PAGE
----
The only real comfort benefit is a bit more weight for the shoe compared to others, but that’s marginal when other factors are taken into account. If you’re an NB fan, its carbon offering is a solid choice.
ASICS entered the carbon shoe battle a little later than the others, but they came into full force with the Metaspeed Sky. Compared to the Vaporfly from a performance standpoint, ASICS has done a great job of finding the right balance between ride comfort and top speed.
Unlike the Vaporfly, however, the 33m stack height and slightly firmer ride feel. This gives the shoe a snappy and fast feel over all running distances. The shoe’s versatility and performance really impressed us.
Brooks Hyperion Elite 2
Ever since Des Linden won the Boston Marathon in a prototype of the first shoe, the Hyperion Elite has always had the accolades for carbon shoe performance, but fell short (firm ride, short life, etc.).
Version 2, however, is different and, for the current price – £100 less than the top-end shoes – delivers in spades with its springy ride feel.
A real benefit of the shoe is that once on the foot it feels less noticeable than some of the other shoes, but it’s still great when you pick up the pace.
Hoka Carbon X 3 Running Shoes
If there was a great everyday shoe, then the Carbon X 3 would be it. It’s the ease of use and versatility that makes this shoe so great, rather than its outstanding performance.
That might just be a drawback for those who only have a pure running shoe, but if you want to spend your hard-earned cash on a shoe that can be used for training AND running and a few other things (and you glad you’re not X% faster), then this is a smart option.
The racing feel is more subdued than the Vaporfly or RC, but it’s no lame horse – remember Jim Walmsley running 100K in the Carbon X 2? It’s just that it doesn’t quite pack the punch of the other shoes on this list.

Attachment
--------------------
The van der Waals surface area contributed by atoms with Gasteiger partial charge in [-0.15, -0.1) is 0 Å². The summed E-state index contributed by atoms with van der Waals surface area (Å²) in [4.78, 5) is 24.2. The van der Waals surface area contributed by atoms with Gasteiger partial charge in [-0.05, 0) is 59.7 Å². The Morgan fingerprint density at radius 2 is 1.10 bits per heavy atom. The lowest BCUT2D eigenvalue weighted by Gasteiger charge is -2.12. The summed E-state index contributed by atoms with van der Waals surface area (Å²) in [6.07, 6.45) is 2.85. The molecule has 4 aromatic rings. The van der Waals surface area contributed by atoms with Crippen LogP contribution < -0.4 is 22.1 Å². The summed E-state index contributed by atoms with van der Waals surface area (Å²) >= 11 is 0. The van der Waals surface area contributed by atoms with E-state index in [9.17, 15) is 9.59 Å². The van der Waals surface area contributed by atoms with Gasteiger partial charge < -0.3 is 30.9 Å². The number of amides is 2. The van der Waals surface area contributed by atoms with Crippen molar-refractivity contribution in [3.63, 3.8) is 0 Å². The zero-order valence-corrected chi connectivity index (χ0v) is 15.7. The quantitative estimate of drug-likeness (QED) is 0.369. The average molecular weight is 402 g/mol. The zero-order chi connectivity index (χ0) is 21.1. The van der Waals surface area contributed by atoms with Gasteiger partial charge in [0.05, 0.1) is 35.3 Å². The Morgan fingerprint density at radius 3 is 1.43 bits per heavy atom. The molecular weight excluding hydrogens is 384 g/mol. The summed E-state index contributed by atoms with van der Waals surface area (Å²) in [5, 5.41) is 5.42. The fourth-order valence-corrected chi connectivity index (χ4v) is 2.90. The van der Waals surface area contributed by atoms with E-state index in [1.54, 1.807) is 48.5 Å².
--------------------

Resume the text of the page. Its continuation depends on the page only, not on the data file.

Endorphin Pro 2 for Men
A PEBA midsole, carbon plate, and rocker profile all help make the Saucony Endorphin Pro 2 one of the best shoes we’ve tested. The shoe is nimble for a tall shoe, offers a smooth ride thanks to the rocker, and there’s a real feeling of plate propulsion when you dig.
We’re also very drawn to the orange and yellow colorways, which offer something a little different from the patterned fluro that’s become commonplace with carbon shoes.
If you’re running a PB marathon this year, you really can’t go wrong with this shoe.
Deviate Nitro Elite Racer
All our testers rated this shoe which, to be honest, surprised us a bit. Puma has been a bit hit and miss with running shoes for the past few years, but the Deviate line has been impressive and this shoe is the crowning glory.
For £160 you get a lot of good stuff for little weight: it has all the hallmarks of a proper running shoe, like a special nitrogen-infused PEBA midsole and carbon plate, but is lighter than the most carbon shoes (about 200g, depending on size). . This provides a fast yet comfortable and cushioned ride feel that will have you flying on race day. Carbon performance at a slightly more affordable price.
This being an On shoe, the ride is firm and direct and the carbon plate only enhances those characteristics. The shoe’s rocker profile gives it a smoothness throughout the gait cycle that makes it efficient and stable – more precise, perhaps, than some of the other shoes on this list. However, it lacks cushioning and this becomes more noticeable the further you go in it.
The price is the biggest limit to the selection of these shoes. This puts them in the middle of the Vaporfly, RC and Metaspeed, which our testers felt gave more bang for their buck in terms of comfort and performance.